The cold weather can also aggravate old injuries and conditions such as asthma, arthritis and fibromyalgia. Flexible and remote working make an enormous difference to employees with such ailments.

Mental Health

A poll taken by ITV in 2014 found that while colds, flu, and food poisoning were the most popular excuses for National Sickie Day, respondents divulged the real reasons they had called in sick. Of those interviewed, 46% stated that ‘feeling tired’ was the real reason and 40% also said ‘they just didn’t feel like it’.

Culturally, physical ailments are must more readily accepted than mental health ailments and therefore, it much less likely people will say that their mental health is suffering and they need a day to recharge.

More and more organisations are introducing “duvet days”, which enable people to take that much needed time out on short notice without feeling the need to make up an excuse.


Is it a coincidence that so many people call in sick the first Monday of February when, for a large number of people it is the first payday weekend following Christmas and the end of Dry January?

Whilst employees are free to go out and indulge in their own time, employers can do more to educate employees on the negative effects of alcohol on their body, their sleep and also their mental health.

Interviewing for a New Role

Hyper Recruitment Solutions (HRS) boss and Apprentice 2012 winner Ricky Martin, claims that people aren’t calling in sick because of ill health but because they are attending a job interview. HRS report that around 25% of February’s interviews will take place today.

Many people re-evaluate both their career and their lives generally after Christmas and spend much of January planning career changes and applying for positions.

If people are applying for new roles, in all likelihood they have been disengaged for some time. As an employer it is necessary to determine why people are disengaged, what you can do about it and make sure that you take action to improve engagement.

If you would like to discuss how Delphinium can help you to reduce absenteeism and presentism, and increase engagement in the workplace call us on 0161 949 9736 or email us a enquiries@delphiniumcc.co.uk.

The post National Sickie Day appeared first on Delphinium.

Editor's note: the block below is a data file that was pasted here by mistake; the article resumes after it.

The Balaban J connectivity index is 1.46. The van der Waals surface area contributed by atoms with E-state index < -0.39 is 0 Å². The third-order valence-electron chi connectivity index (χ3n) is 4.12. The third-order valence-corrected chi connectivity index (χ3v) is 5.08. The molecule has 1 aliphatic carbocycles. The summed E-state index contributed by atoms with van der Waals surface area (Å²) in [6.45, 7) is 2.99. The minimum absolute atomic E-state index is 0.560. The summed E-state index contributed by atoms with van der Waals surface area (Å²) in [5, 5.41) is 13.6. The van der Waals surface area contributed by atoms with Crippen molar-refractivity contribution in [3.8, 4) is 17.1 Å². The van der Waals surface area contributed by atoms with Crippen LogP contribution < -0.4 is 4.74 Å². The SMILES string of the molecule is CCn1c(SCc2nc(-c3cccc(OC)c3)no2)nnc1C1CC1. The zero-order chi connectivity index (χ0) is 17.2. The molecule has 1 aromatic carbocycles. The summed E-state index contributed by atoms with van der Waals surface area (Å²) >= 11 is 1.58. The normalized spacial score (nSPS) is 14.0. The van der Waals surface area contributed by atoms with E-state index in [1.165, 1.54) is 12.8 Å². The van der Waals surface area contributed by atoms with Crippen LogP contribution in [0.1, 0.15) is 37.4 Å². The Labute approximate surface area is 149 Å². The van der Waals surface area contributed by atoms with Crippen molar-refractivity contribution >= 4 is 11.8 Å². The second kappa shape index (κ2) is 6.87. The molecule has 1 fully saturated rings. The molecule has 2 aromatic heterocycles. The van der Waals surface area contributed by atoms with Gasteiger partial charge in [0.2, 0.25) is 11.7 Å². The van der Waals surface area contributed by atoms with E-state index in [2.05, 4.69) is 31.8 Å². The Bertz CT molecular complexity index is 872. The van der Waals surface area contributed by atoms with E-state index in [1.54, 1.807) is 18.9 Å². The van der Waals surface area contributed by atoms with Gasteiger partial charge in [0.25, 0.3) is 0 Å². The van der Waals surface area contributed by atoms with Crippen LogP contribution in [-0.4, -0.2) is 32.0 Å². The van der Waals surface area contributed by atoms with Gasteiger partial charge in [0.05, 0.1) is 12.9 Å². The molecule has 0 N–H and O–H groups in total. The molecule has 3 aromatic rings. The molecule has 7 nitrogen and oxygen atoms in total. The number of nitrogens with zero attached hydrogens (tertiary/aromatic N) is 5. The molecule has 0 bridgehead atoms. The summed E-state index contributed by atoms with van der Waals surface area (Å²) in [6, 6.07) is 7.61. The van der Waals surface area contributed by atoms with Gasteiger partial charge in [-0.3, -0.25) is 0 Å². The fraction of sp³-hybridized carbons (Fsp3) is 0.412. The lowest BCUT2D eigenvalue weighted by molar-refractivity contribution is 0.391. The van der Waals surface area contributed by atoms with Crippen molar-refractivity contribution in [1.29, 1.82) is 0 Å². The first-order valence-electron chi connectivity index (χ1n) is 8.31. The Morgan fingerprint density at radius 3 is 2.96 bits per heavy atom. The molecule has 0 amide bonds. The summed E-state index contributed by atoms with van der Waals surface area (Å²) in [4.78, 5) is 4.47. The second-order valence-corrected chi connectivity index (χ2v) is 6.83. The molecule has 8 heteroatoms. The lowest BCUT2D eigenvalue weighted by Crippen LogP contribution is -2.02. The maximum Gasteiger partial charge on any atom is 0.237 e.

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Abstaining from alcohol throughout January has become an extremely popular way of starting the New Year. In fact, according to a YouGov study from December 2018, over four million of us are planning to ditch alcohol for the first month of the year. But, can partaking in dry January make you a better leader.

There are a number of reasons why people choose to go teetotal in January. For some, its part of a New Year’s Resolution to drink less, for others it’s a way to detox after overindulging during the festive period, and for some, it’s a way to support a charity and the personal benefits that come along with dry January are merely an added bonus.

Olympic athletes do all they can to ensure their bodies stay in peak condition to ensure that they can perform to their full potential. As a business leader, you need to treat your mind in the same way. Let’s consider how dry January could improve your performance in business and make you a better leader.

Alcohol and Sleep

Alcohol affects the neurotransmitters in the brain and central nervous system, making you feel relaxed. Due to these effects, some people like to have a drink to help them “drop off” in an evening.

Although having a drink or two may help you fail asleep sooner, the alcohol then prevents you from having a good quality night’s sleep:

  1. Drinking alcohol prevents the body from staying in a deep sleep and entering REM (rapid eye movement) cycles, causing you to feel tired the next day. REM sleep is also important for memory and emotional processing. Therefore, you may also have trouble recollecting information, retaining information and managing your emotions.
  2. Once the body has metabolised the alcohol, the sedative effects dissipate, and you move into a lighter sleep, increasing the likelihood of waking up in the middle of the night.
  3. The relaxation of the muscles causes the air passages in your mouth, nose and throat to narrow resulting causing them to vibrate and result in snoring or increasing the volume of your snoring. If you don’t wake yourself up, you may receive a kick or an elbow from your partner if you are keeping them awake!
  4. Like caffeine, alcohol is a diuretic meaning that you are likely to need to get up in the middle of the night to use the toilet, even when you haven’t had much to drink before bed, further disturbing your nights.
Alcohol and the ability to respond

While the effects of alcohol on the neurotransmitters make you more relaxed, they also cause you to think and respond slower. Therefore, if you pop out for a pint or a glass of wine at lunch, it is likely to impact your performance in the afternoon.

But it’s ok if you’re drinking in an evening? Unfortunately, it isn’t. The effects of alcohol can take 48 to 72 hours to disappear completely, so even that bottle of wine with your evening meal or your gin and tonic before bed could impact your performance in subsequent days at work.

How can this affect you as a leader? Decision Making

Decisiveness is widely considered one of the top 10 skills of a great leader. As a leader, you need to be able to understand how to make decisions that positively impact you, your employees, your customers and your organisation on the whole.

Sometimes decisions need to be made quickly, relying on your ability to think clearly and interpret information accurately.

To be a strong decision maker you also need to be able to recollect information, think quickly and be able to control your emotions effectively, all of which are more difficult if you are still under the effects of alcohol or a lack sleep.